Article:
Parshat Vayetze – What to say and how to say it

"In this deep pain, Rachel erred in her words to Jacob and said a sentence that was both mistaken and perhaps even dangerous."

By
November 19, 2015 21:16
4 minute read.
Torah scroll

Torah scroll. (photo credit: Wikimedia Commons)

 
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In this week’s portion, we read a sad story, perhaps the saddest one in the Torah. This is the story of Jacob and his two wives – Rachel and Leah. Why did Jacob marry these two sisters? The Torah describes the development of this story in detail. Jacob wanted to marry Rachel. He loved her and was prepared to work for seven years to earn the right of living by her side.

But Rachel had an older sister, Leah, and a tricky scoundrel of a father, Laban.

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After seven years of labor, when it was time for Jacob and Rachel to consummate their love, Laban the swindler decided to give Leah to Jacob in place of Rachel. Under cover of darkness, since in those days homes were not lit at night, Jacob mistakenly married Leah. It was only in the morning that he discovered what had been done to him, and at that point it was too late.

Jacob decided that he was not giving up on his love for Rachel and that he would marry her as well. With incredible nerve, his cheating father-in-law demanded that he work another seven years to get Rachel, and Jacob did so and married Rachel.

When a story begins like that, we can only imagine what kind of home this will be and what the results will be of a forced marriage to Leah alongside Jacob’s burning love for Rachel.

And if that wasn’t enough, the Torah tells us that Leah gives birth to a boy, and then to another, while Rachel is barren, watching her older sister raise a whole tribe of children. Leah gave birth to four boys and a girl while Rachel was still unable to bear children.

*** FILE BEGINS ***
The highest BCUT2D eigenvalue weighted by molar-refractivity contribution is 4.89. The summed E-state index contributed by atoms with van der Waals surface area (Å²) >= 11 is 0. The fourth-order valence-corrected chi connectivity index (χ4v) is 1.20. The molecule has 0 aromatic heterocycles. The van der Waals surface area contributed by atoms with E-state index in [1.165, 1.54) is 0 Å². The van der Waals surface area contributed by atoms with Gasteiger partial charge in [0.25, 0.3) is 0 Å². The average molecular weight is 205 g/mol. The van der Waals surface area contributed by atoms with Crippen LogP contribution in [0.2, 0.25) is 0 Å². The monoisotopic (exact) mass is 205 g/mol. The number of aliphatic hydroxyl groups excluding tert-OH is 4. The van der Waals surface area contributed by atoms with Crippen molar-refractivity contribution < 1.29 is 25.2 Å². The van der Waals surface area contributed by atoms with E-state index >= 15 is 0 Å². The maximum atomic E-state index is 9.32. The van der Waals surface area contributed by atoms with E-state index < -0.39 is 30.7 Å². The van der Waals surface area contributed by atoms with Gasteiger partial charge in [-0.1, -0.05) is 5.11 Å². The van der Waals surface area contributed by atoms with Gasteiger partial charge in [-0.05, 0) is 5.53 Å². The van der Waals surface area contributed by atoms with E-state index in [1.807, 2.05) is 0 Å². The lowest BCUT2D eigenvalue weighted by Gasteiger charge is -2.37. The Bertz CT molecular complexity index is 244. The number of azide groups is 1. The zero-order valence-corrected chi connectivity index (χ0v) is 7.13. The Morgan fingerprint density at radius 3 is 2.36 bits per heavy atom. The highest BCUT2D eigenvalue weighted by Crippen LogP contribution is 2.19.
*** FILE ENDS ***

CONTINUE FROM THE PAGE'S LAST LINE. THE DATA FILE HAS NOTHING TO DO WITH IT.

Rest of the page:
Are there words to describe Rachel’s pain and suffering? At this point we get to the part of the story that does not need words to describe further because it cannot be read without feeling deep sorrow. This is the conversation between Jacob and Rachel: “And Rachel saw that she had not borne [any children] to Jacob, and Rachel envied her sister, and she said to Jacob, ‘Give me children, and if not, I am dead.’ And Jacob became angry with Rachel, and he said, ‘Am I instead of God, Who has withheld from you the fruit of the womb?’” Genesis 30, 1-2) We still remember Jacob and Rachel’s love. He worked for his father-in-law for 14 years to win Rachel, and now where have we gotten to? Our sages expressed this clearly when they described God’s rebuke of Jacob: “And the Holy One Blessed be He said to him: And is that how you answer someone in distress?” (Bereishit Raba 71, 7).



Why, indeed, did Jacob react that way to Rachel’s words? Rachel was suffering. Of this there is no doubt. Her jealousy of her sister was so burning that she herself said that she had lost any will to live if she could not bear children. But in this deep pain, Rachel erred in her words to Jacob and said a sentence that was both mistaken and perhaps even dangerous. She turned to Jacob and demanded: “Give me children.” But could Jacob give her children? He loved her, and would surely do anything in his power to help her. What was behind this unusual demand? The answer to this question lies in understanding the situation. If we think that Rachel turned to Jacob as a loving and beloved husband, we are mistaken. Here, Rachel turned to Jacob as a righteous man, as a man who has the power – so Rachel thought – to change reality and help her in extraordinary ways. Her words now sound completely different. She is not pouring her heart out to Jacob her husband, but rather is searching for salvation from Jacob the righteous.

This is why Jacob responds so harshly: “Am I instead of God?” – If you think that any man has the power to give you children, then you are sorely mistaken! There is only one address for this, and that is God. He is the only one who can help, and He is the only one you should lean on. A righteous person can bless and pray, but cannot give you children! Jacob was obviously correct in his words but God rebuked him anyway. Even if the content of his words was true, he should have taken into consideration that he is standing before a woman who is in pain, in agony, whose jealousy and distress are overwhelming.

One must never speak harshly to a person in such a state. Jacob should have corrected Rachel, but not in that way. If Rachel erred in “what” she said, Jacob failed in “how” he said it.

Even when speaking the truth, one must know how to say it.

Shabbat shalom!

The writer is rabbi of the Western Wall and Holy Sites.

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